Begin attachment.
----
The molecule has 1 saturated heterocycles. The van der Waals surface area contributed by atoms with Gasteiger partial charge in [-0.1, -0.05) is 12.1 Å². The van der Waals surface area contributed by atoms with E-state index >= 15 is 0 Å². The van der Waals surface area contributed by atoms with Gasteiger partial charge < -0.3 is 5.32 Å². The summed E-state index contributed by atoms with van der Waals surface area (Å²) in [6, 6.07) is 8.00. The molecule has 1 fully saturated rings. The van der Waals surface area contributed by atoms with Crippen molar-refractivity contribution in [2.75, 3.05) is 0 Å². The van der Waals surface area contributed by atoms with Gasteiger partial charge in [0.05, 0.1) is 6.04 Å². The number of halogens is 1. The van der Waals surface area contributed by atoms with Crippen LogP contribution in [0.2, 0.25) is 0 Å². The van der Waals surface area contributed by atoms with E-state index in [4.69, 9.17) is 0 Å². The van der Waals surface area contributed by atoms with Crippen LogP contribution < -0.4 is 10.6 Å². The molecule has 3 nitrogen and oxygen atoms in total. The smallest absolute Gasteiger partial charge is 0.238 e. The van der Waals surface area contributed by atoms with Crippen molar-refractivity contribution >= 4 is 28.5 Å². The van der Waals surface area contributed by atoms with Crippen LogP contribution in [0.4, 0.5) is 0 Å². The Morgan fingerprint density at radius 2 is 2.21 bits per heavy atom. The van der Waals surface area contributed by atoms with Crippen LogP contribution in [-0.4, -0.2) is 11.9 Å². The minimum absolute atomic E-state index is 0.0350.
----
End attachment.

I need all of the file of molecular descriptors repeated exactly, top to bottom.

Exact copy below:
The molecule has 1 saturated heterocycles. The van der Waals surface area contributed by atoms with Gasteiger partial charge in [-0.1, -0.05) is 12.1 Å². The van der Waals surface area contributed by atoms with E-state index >= 15 is 0 Å². The van der Waals surface area contributed by atoms with Gasteiger partial charge < -0.3 is 5.32 Å². The summed E-state index contributed by atoms with van der Waals surface area (Å²) in [6, 6.07) is 8.00. The molecule has 1 fully saturated rings. The van der Waals surface area contributed by atoms with Crippen molar-refractivity contribution in [2.75, 3.05) is 0 Å². The van der Waals surface area contributed by atoms with Gasteiger partial charge in [0.05, 0.1) is 6.04 Å². The number of halogens is 1. The van der Waals surface area contributed by atoms with Crippen LogP contribution in [0.2, 0.25) is 0 Å². The van der Waals surface area contributed by atoms with E-state index in [4.69, 9.17) is 0 Å². The van der Waals surface area contributed by atoms with Crippen LogP contribution < -0.4 is 10.6 Å². The molecule has 3 nitrogen and oxygen atoms in total. The smallest absolute Gasteiger partial charge is 0.238 e. The van der Waals surface area contributed by atoms with Crippen molar-refractivity contribution >= 4 is 28.5 Å². The van der Waals surface area contributed by atoms with Crippen LogP contribution in [0.4, 0.5) is 0 Å². The Morgan fingerprint density at radius 2 is 2.21 bits per heavy atom. The van der Waals surface area contributed by atoms with Crippen LogP contribution in [-0.4, -0.2) is 11.9 Å². The minimum absolute atomic E-state index is 0.0350.